The Puck Holdings era also saw the team molded in the image of Lou Lamoriello more than at any time during his tenure, save maybe the 1994-1995 era teams. In subsequent years, the team would spend a lot of money to keep superstars like Ilya Kovalchuk in a Devils uniform, the 2000 to 2003 clubs were more better represented by undrafted free agents like Madden and Brian Rafalski, the emergence of homegrown draftees Petr Sykora, Gomez and Patrik Elias, as well as shrewd trades that brought in players like Jason Arnott and aging megastar Alexander Mogilny. There was a winning formula that Lamoriello had found and captured in those days and he was allowed to do that through the hands off nature by the Puck Holdings group. Again, even though Vanderbeek largely went the same route, it was some of the personnel decisions made during his tenure (coaching and player-wise) that would take away some of the Devils stability and, ultimately, lead to early exits from the playoffs, or worse missing the playoffs altogether. Chief among those problems has been trading for and signing Kovalchuk to an outrageous contract, incurring the wrath of the NHL over it and taking the penalties, and then losing him to the KHL as well as failing to resign Zach Parise and then not replacing him in the lineup, giving up his scoring output in the lineup. With current ownership’s bankroll and commitment to their business plan, the team can hopefully regain its footing in that regard. The coaching carousel (about nine coaching changes from 2003 to 2011) has been an issue that, hopefully, has evened out with Pete DeBoer’s takeover of the team prior to the 2011-12 season.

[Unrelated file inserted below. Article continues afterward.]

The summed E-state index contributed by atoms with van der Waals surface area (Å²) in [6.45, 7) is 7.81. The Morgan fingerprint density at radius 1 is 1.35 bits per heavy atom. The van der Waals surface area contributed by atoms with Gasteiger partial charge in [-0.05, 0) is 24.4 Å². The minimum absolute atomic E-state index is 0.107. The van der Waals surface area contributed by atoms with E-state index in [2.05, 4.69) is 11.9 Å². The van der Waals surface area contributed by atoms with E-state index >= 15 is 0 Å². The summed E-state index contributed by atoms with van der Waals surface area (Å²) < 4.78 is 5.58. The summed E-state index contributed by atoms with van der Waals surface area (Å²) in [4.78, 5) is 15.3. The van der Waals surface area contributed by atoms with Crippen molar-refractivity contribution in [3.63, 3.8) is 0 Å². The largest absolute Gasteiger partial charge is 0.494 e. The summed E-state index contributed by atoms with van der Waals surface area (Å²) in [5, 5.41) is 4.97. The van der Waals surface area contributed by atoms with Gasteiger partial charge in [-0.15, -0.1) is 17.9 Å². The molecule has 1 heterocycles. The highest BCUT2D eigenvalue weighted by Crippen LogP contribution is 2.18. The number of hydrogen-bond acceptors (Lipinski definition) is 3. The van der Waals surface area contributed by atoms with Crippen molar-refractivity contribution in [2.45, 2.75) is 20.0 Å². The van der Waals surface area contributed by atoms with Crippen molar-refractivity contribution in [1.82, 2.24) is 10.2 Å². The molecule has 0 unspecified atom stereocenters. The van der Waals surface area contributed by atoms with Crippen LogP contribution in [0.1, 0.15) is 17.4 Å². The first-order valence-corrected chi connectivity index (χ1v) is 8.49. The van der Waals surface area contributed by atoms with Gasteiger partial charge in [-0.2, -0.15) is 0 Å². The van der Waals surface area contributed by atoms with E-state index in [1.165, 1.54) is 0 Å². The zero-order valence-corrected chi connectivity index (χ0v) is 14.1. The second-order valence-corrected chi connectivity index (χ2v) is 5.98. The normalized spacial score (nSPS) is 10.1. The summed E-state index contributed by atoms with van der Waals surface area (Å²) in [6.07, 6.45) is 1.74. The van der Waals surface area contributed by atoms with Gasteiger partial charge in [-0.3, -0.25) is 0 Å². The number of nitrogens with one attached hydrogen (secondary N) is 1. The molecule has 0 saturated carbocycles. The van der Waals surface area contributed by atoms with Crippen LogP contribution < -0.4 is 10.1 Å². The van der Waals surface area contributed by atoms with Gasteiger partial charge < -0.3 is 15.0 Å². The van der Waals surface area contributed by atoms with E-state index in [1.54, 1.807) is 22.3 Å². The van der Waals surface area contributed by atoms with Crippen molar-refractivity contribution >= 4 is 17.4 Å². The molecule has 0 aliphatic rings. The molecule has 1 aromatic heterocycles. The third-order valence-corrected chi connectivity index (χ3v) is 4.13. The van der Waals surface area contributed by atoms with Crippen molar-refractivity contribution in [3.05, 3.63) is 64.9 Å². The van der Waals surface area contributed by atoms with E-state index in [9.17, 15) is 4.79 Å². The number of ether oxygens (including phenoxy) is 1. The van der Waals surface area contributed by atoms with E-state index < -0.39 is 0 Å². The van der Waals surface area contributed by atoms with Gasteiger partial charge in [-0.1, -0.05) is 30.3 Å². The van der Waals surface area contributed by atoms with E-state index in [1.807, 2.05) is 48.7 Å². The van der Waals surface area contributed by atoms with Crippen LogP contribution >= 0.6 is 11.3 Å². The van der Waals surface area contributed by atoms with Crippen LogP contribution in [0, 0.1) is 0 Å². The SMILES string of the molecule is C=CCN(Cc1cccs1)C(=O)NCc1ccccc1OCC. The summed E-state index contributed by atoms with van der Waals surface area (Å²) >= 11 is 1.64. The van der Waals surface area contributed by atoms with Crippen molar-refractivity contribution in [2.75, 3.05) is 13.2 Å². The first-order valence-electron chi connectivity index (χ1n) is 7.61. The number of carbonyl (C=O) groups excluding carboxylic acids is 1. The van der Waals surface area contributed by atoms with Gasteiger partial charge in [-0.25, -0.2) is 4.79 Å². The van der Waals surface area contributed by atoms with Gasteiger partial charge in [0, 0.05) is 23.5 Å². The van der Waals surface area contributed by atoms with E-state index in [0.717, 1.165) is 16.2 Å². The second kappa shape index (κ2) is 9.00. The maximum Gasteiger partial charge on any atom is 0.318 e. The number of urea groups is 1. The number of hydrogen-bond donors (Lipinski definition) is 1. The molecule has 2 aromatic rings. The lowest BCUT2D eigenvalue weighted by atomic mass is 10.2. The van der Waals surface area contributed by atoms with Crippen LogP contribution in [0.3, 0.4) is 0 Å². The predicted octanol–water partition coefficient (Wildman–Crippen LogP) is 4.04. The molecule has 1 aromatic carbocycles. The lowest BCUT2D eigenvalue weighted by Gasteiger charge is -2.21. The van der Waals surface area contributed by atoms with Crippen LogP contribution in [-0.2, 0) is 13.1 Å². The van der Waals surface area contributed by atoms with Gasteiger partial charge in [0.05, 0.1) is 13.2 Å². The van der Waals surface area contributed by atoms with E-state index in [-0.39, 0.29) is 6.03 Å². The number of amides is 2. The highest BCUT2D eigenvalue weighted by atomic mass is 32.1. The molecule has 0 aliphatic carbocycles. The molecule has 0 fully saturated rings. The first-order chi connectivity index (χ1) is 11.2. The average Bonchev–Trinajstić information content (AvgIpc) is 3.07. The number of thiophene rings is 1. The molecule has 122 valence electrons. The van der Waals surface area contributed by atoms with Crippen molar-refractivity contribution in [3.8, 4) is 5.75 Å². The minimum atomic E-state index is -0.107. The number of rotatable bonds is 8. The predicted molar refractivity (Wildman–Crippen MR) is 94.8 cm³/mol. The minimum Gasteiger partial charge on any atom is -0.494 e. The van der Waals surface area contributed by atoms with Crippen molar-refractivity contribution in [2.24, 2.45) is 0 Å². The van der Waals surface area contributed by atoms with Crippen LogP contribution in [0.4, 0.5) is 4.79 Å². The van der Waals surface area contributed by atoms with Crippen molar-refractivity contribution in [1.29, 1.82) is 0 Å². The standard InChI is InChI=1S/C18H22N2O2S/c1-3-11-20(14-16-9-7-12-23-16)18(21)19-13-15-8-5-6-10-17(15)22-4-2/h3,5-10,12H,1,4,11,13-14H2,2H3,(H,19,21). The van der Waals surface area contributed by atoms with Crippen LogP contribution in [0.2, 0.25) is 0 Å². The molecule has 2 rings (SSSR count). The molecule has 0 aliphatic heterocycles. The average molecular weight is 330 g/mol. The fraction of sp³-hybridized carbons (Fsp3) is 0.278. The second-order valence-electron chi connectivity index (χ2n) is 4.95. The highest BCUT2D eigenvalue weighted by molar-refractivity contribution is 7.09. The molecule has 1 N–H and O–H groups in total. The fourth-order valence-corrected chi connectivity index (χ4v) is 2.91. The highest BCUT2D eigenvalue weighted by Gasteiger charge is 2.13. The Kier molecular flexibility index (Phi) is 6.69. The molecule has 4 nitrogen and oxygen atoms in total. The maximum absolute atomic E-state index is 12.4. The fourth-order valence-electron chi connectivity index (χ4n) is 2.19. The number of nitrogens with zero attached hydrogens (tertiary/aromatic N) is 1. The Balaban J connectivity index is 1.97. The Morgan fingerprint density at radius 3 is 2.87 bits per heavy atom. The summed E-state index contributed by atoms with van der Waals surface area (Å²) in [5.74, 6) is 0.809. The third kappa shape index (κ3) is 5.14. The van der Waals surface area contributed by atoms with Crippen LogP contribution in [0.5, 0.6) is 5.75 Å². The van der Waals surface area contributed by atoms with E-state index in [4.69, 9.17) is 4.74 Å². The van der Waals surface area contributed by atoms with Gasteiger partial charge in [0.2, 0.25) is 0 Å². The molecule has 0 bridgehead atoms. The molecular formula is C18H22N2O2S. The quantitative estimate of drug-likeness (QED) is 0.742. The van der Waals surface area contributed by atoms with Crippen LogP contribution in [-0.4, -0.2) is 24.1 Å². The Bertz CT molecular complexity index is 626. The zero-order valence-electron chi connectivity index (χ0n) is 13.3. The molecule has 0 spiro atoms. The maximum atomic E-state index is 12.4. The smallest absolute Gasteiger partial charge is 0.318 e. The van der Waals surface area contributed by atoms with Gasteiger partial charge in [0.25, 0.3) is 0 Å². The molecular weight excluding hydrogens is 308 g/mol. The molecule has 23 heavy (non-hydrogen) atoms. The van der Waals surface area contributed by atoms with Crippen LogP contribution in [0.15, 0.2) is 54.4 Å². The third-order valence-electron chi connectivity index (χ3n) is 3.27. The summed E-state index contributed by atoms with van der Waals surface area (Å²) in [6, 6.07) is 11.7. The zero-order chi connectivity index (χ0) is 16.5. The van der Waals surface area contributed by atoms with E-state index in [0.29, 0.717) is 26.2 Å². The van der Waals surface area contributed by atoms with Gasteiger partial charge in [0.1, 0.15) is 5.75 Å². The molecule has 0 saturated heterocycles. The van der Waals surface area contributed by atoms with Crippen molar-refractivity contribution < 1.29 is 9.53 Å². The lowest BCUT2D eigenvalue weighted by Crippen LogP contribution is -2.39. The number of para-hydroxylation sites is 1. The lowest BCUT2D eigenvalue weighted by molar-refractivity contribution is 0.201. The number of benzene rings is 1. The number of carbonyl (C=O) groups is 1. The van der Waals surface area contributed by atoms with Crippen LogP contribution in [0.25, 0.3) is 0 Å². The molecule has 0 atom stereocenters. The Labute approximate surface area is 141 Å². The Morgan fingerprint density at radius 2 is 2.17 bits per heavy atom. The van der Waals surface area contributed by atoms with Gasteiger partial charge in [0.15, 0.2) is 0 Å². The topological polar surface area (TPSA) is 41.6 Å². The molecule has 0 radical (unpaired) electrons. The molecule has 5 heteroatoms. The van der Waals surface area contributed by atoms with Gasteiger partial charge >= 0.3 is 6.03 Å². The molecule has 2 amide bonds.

So, while the team has enjoyed success under all of their ownership groups, going back to Dr. McMullen, the real “glory days” of the Devils time in New Jersey has to be that period coinciding with Puck Holdings time with the team from 2000 to 2003. The common denominator in any of the Devils success since 1987 has been Lou Lamoriello, but now that Lou faces the twilight of his career as a National Hockey League general manager, the challenge for current ownership will be to find an eventual replacement and keep the team moving forward. History has shown that one of the best things Lewis Katz’ group did was to give Lou Lamoriello more decision-making power. That led to unmatched success for the team. How will current ownership move forward when the time comes for Lamoriello to hang ‘em up and the team has to move into another era?